By Andrew Airahuobhor / Correspondent, Reporting from Germany
The Nigerian Maritime Administration and Safety Agency (NIMASA) and the Nigerian Ship-owners Association (NISA) are two organizations in the maritime industry that are often disagreed on issues in the sector, especially as it concerns development of indigenous shipping in Nigeria.
While the NIMASA Act of 2007 mandates the Agency to develop indigenous shipping in international and coastal shipping trade, NISA on the other hand, is worried that the operating environment has never been conducive for indigenous firms to thrive.
This was why a suggestion by the director general of NIMASA, Ziakede Patrick Akpobolokemi, asking Nigerian shipping firms to merge so that they can be in a better position to compete with their foreign counterparts, set them on collision course again.
Akpobolokemi had told newsmen that the merger of Nigerian shipping firms will place them in a position to develop capacity and excel in international shipping business. He argued that the indigenous ship owners could not take part in shipping activities because they do not own a vessel that meets the standard of modern operations.
“The main issue is that if you do not own a vessel, you cannot take part in shipping business. Nigeria is about 850 kilometres of coast line land we have a lot of oil and gas operations, which use specialised vessels, PSVs, tractor handling, crew boat. So, these are specialised vessels and if the indigenous ship owners don’t have those types of boats, what are they going to do?” Akpobolokemi said.
Nigeria had enacted Coastal and Inland Shipping (Cabotage) Act 2003, to among others; restrict trade along Nigeria’s coastal waters to indigenous operators. This ordinarily would have boosted indigenous ownership of ships, but the reverse has been the case.
The Act made provision for a waiver clause that allows foreigners to participate in coastal shipping when there is no Nigerian who has capacity for such jobs. But over the years, foreigners still dominate over 80 percent of the trade, due to misapplication and abuse of the waiver clause by the transport ministry.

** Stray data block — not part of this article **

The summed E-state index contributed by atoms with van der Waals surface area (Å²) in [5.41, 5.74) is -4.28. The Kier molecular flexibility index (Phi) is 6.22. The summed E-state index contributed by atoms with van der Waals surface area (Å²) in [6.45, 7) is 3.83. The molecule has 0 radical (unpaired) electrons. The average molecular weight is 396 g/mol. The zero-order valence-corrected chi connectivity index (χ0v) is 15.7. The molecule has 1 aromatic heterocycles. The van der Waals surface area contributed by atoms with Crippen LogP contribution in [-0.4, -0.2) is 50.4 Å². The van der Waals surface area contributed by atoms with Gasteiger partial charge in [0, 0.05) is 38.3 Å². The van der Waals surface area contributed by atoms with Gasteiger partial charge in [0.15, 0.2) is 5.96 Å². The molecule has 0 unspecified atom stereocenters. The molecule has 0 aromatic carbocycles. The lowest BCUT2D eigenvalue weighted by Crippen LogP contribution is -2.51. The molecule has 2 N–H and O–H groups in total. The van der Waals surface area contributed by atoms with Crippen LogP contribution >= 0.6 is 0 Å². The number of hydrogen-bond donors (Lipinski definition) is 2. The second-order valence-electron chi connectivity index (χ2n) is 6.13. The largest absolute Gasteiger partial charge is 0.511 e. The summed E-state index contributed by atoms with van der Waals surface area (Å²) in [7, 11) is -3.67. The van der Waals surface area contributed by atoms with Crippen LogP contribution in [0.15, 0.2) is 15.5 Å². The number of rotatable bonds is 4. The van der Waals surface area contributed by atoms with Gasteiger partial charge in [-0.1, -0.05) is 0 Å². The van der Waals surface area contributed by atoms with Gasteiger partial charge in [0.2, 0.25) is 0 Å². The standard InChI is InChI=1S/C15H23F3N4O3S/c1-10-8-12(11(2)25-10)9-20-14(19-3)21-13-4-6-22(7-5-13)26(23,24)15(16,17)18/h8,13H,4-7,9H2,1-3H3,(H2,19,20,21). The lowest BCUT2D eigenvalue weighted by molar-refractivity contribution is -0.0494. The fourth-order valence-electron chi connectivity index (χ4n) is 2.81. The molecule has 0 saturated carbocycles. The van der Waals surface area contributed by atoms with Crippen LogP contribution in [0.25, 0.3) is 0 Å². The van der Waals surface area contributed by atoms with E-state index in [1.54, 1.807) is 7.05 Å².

Former secretary general of NISA, who has just resigned to contest for the post of chairman, Capt. Niyi Dada Labinjo said that market forces will determine if local ship-owners will merge or not. He said it is not for NIMASA to advise local ship-owners to form a merger before they can compete favourably well with their foreign counterparts.
He said in an interview that a regulator does not go on the pages of the newspapers to start asking operators to merge. Instead, the regulator gives a standard for operators, and those that cannot meet up are either acquired by the bigger ones or they form a merger with some other smaller groups.
“a regulator, before setting a standard, looks at the prevailing situation in the economy; and then decides on what is best for the sector by coming out with a policy. Before, in this country, all that is needed to own a shipping company was a million naira to register that company.
“That was what was prevailing up till the year 2000. It was after the year 2000 that NIMASA came up with a policy that anybody who intends to run a shipping company must have a minimum of N25 million share capital. After that policy, many who could not raise such capital packed up. That it is the way it should be. It is not for NIMASA to go on the pages of the newspapers to ask local shipping operators to form a merger.
He said that NIMASA should look at what is best for Nigeria’s shipping companies, and then call everybody together to pass the message across to all of them. They will sit down to discuss these ideas together, and then NIMASA will now come out with a standard policy that must have been discussed at the stakeholders meeting. “So whosoever cannot meet up with such policy either ships out or look for another person to form a merger with,” he said.
He said market economics is what will determine if there is need for a merger among local shop-owners, and that NIMASA cannot force individual companies to form a merger because everybody has their own rules and regulations. He said each company has its own procedures of doing things, saying that if these firms must merge, it means they will forfeit their individual personalities.
“Look at what happened in the banking industry, the Central Bank of Nigeria (CBN) did not ask banks to merge; it only set a standard for banks to meet. If you cannot meet that standard, then you have the option of merger. That is what i call market forces. Those banks that could not meet up with the standard laid down by the CBN were either acquired by the bigger banks or went into a merger with some other groups of banks. That is what a regulator does. “
Akpobolokemi who spoke on the heels of the dwindling fortunes of Nigerian ship owners in recent years said it was imperative they do so since an enabling environment has been provided for them to excel.
He spoke at the sidelines of a media briefing organised by the agency to intimate the world about its activities.
Source : Independent